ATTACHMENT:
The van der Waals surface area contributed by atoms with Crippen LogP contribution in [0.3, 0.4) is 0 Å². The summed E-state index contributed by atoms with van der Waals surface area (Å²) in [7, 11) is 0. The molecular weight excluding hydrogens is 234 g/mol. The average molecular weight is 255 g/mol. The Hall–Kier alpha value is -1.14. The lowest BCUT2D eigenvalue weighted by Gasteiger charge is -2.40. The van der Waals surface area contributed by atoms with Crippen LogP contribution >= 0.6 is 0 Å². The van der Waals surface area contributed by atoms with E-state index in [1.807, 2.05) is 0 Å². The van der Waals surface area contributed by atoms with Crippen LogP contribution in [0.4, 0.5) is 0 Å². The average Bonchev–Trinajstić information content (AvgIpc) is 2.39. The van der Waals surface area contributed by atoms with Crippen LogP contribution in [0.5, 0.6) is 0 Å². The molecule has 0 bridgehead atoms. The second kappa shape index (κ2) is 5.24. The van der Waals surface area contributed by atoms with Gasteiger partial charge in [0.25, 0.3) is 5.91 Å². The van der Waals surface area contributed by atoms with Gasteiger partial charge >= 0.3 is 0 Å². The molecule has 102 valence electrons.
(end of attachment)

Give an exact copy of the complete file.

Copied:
The van der Waals surface area contributed by atoms with Crippen LogP contribution in [0.3, 0.4) is 0 Å². The summed E-state index contributed by atoms with van der Waals surface area (Å²) in [7, 11) is 0. The molecular weight excluding hydrogens is 234 g/mol. The average molecular weight is 255 g/mol. The Hall–Kier alpha value is -1.14. The lowest BCUT2D eigenvalue weighted by Gasteiger charge is -2.40. The van der Waals surface area contributed by atoms with Crippen LogP contribution >= 0.6 is 0 Å². The van der Waals surface area contributed by atoms with E-state index in [1.807, 2.05) is 0 Å². The van der Waals surface area contributed by atoms with Crippen LogP contribution in [0.4, 0.5) is 0 Å². The average Bonchev–Trinajstić information content (AvgIpc) is 2.39. The van der Waals surface area contributed by atoms with Crippen LogP contribution in [0.5, 0.6) is 0 Å². The molecule has 0 bridgehead atoms. The second kappa shape index (κ2) is 5.24. The van der Waals surface area contributed by atoms with Gasteiger partial charge in [0.25, 0.3) is 5.91 Å². The van der Waals surface area contributed by atoms with Gasteiger partial charge >= 0.3 is 0 Å². The molecule has 102 valence electrons.